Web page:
Loss and gain: the story of a convert (1848) is a novel based on Newman’s undergraduate days at Oxford. It was among the first of the genre of university novels – and the first to directly link the protagonist’s personal growth to a university experience. It was also the first coming-of-age novel or Bildungsroman to make the university the central or primary character.
Newman’s Oxford is a self-contained learning environment inhabited by earnest young men who are forming their life views, casting them into words, putting them on an intellectual basis, and testing them out on others. In describing how students mature both morally and intellectually, Newman draws the distinction between those who come to form a coherent ‘view’ and those who come to acquire an insubstantial ‘viewiness’, which perhaps remains with them all their lives.
‘When, then, men for the first time look upon the world of politics or religion, all that they find there meets their mind’s eye as a landscape addresses itself for the first time to a person who has just gained his bodily sight. One thing is as far off as another; there is no perspective. The connection of fact with fact, truth with truth, the bearing of fact upon truth, and truth upon fact, what leads to what, what are points primary and what secondary—all this they have yet to learn. It is all a new science to them, and they do not even know their ignorance of it.’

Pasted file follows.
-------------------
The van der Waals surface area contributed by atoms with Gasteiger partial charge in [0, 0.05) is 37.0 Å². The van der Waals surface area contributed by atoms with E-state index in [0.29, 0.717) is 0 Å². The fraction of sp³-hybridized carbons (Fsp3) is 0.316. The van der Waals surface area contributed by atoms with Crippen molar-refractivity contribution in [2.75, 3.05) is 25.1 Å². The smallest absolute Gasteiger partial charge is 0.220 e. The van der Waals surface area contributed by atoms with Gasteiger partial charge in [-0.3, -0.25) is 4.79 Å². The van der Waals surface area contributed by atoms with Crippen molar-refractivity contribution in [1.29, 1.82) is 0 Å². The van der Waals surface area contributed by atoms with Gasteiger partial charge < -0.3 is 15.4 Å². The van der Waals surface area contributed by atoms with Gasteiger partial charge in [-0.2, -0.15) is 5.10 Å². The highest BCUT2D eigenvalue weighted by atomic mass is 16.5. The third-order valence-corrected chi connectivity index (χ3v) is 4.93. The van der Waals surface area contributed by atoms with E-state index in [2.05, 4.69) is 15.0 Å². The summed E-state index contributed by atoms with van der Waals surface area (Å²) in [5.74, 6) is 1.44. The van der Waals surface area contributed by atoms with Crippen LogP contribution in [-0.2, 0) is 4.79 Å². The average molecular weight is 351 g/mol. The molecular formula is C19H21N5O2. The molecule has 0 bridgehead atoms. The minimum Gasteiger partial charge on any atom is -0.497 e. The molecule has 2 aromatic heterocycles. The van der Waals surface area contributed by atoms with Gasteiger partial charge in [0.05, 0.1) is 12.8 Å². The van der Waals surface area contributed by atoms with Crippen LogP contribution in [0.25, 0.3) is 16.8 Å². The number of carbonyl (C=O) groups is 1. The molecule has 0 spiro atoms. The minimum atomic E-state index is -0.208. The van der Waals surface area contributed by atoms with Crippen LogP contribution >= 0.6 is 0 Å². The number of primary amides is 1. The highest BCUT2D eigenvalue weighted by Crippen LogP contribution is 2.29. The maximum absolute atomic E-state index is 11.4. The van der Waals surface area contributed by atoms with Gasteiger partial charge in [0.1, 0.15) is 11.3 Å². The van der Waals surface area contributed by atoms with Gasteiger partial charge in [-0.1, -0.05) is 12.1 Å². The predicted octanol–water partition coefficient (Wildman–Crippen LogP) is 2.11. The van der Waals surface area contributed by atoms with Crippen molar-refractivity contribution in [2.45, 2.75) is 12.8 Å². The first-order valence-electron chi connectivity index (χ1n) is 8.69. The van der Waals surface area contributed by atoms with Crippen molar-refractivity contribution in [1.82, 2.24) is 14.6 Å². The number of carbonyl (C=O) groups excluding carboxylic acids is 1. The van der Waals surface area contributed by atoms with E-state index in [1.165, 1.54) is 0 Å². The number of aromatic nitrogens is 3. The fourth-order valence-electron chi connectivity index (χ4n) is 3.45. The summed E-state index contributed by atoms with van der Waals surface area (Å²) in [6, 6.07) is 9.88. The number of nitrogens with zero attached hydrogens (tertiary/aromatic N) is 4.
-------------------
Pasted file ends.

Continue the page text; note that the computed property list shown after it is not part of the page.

Some students develop a comprehensive perspective of the landscape of life by painstakingly piecing together fragments of vision, experience and action, and thereby construe a coherent picture of the world which gives them the possibility of living a coherent life. Others ‘have no consistency in their arguments’; they argue one way today, and another the next. ‘Their lines of argument diverge; nothing comes to a point; there is no one centre in which their minds sits, on which their judgment of men and things proceeds.’
Though Newman’s hero is less well-read and knowledgeable than a college friend, the friend turns out to be too quick to form a view, impatient to reduce things to a system and over-fond of argument, and ends up as glib and superficial; it is instead the protagonist who acquires a consistent and true view of things by means of patient questioning, the careful sifting of facts and discernment of principles, a refusal to take intellectual short-cuts or to make do with simplistic explanations.
Implicit in the story is that what makes this process possible is the residential nature of a university which provides for such formative opportunities outside the lecture hall; by means of the collegiate structure (of Oxford) and the human scale of domestic arrangements, the right conditions are provided for the flourishing of the individual student through the companionship and friendship nurtured there.